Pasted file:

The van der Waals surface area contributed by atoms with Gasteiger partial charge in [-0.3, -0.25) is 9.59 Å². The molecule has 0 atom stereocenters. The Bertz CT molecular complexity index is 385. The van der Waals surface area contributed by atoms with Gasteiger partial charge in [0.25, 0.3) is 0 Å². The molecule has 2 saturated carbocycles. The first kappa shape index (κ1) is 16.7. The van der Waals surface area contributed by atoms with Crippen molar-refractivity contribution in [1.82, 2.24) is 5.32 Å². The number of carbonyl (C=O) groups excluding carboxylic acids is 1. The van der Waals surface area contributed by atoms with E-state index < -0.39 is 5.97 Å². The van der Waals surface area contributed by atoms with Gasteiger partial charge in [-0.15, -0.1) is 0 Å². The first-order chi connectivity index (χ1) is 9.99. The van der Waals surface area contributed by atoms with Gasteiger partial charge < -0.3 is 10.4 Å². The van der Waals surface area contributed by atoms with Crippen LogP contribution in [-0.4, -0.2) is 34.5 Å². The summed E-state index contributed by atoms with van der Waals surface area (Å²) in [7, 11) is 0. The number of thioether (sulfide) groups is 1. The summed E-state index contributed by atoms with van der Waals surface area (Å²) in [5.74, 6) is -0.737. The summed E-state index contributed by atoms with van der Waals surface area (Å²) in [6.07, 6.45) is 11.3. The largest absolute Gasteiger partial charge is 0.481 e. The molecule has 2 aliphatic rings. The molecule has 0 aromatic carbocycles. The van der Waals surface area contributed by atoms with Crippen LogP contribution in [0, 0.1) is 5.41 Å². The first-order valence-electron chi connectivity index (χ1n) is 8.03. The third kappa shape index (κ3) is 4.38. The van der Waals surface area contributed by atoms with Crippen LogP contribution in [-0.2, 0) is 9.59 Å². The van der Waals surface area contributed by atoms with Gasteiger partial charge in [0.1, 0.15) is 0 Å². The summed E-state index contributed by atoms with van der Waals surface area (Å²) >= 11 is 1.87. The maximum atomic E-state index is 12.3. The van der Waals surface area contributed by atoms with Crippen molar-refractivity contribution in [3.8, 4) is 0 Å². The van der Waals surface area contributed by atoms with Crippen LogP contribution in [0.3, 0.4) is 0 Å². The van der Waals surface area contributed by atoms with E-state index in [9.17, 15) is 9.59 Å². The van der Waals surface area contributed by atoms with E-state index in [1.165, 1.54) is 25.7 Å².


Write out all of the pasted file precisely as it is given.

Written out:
The van der Waals surface area contributed by atoms with Gasteiger partial charge in [-0.3, -0.25) is 9.59 Å². The molecule has 0 atom stereocenters. The Bertz CT molecular complexity index is 385. The van der Waals surface area contributed by atoms with Gasteiger partial charge in [0.25, 0.3) is 0 Å². The molecule has 2 saturated carbocycles. The first kappa shape index (κ1) is 16.7. The van der Waals surface area contributed by atoms with Crippen molar-refractivity contribution in [1.82, 2.24) is 5.32 Å². The number of carbonyl (C=O) groups excluding carboxylic acids is 1. The van der Waals surface area contributed by atoms with E-state index < -0.39 is 5.97 Å². The van der Waals surface area contributed by atoms with Gasteiger partial charge in [-0.15, -0.1) is 0 Å². The first-order chi connectivity index (χ1) is 9.99. The van der Waals surface area contributed by atoms with Gasteiger partial charge < -0.3 is 10.4 Å². The van der Waals surface area contributed by atoms with Crippen LogP contribution in [-0.4, -0.2) is 34.5 Å². The summed E-state index contributed by atoms with van der Waals surface area (Å²) in [7, 11) is 0. The number of thioether (sulfide) groups is 1. The summed E-state index contributed by atoms with van der Waals surface area (Å²) in [5.74, 6) is -0.737. The summed E-state index contributed by atoms with van der Waals surface area (Å²) in [6.07, 6.45) is 11.3. The largest absolute Gasteiger partial charge is 0.481 e. The molecule has 2 aliphatic rings. The molecule has 0 aromatic carbocycles. The van der Waals surface area contributed by atoms with Crippen LogP contribution in [0, 0.1) is 5.41 Å². The first-order valence-electron chi connectivity index (χ1n) is 8.03. The third kappa shape index (κ3) is 4.38. The van der Waals surface area contributed by atoms with Crippen LogP contribution in [-0.2, 0) is 9.59 Å². The van der Waals surface area contributed by atoms with Gasteiger partial charge in [0.1, 0.15) is 0 Å². The summed E-state index contributed by atoms with van der Waals surface area (Å²) >= 11 is 1.87. The maximum atomic E-state index is 12.3. The van der Waals surface area contributed by atoms with Crippen molar-refractivity contribution in [3.8, 4) is 0 Å². The van der Waals surface area contributed by atoms with Crippen LogP contribution in [0.3, 0.4) is 0 Å². The van der Waals surface area contributed by atoms with E-state index in [9.17, 15) is 9.59 Å². The van der Waals surface area contributed by atoms with E-state index in [1.165, 1.54) is 25.7 Å².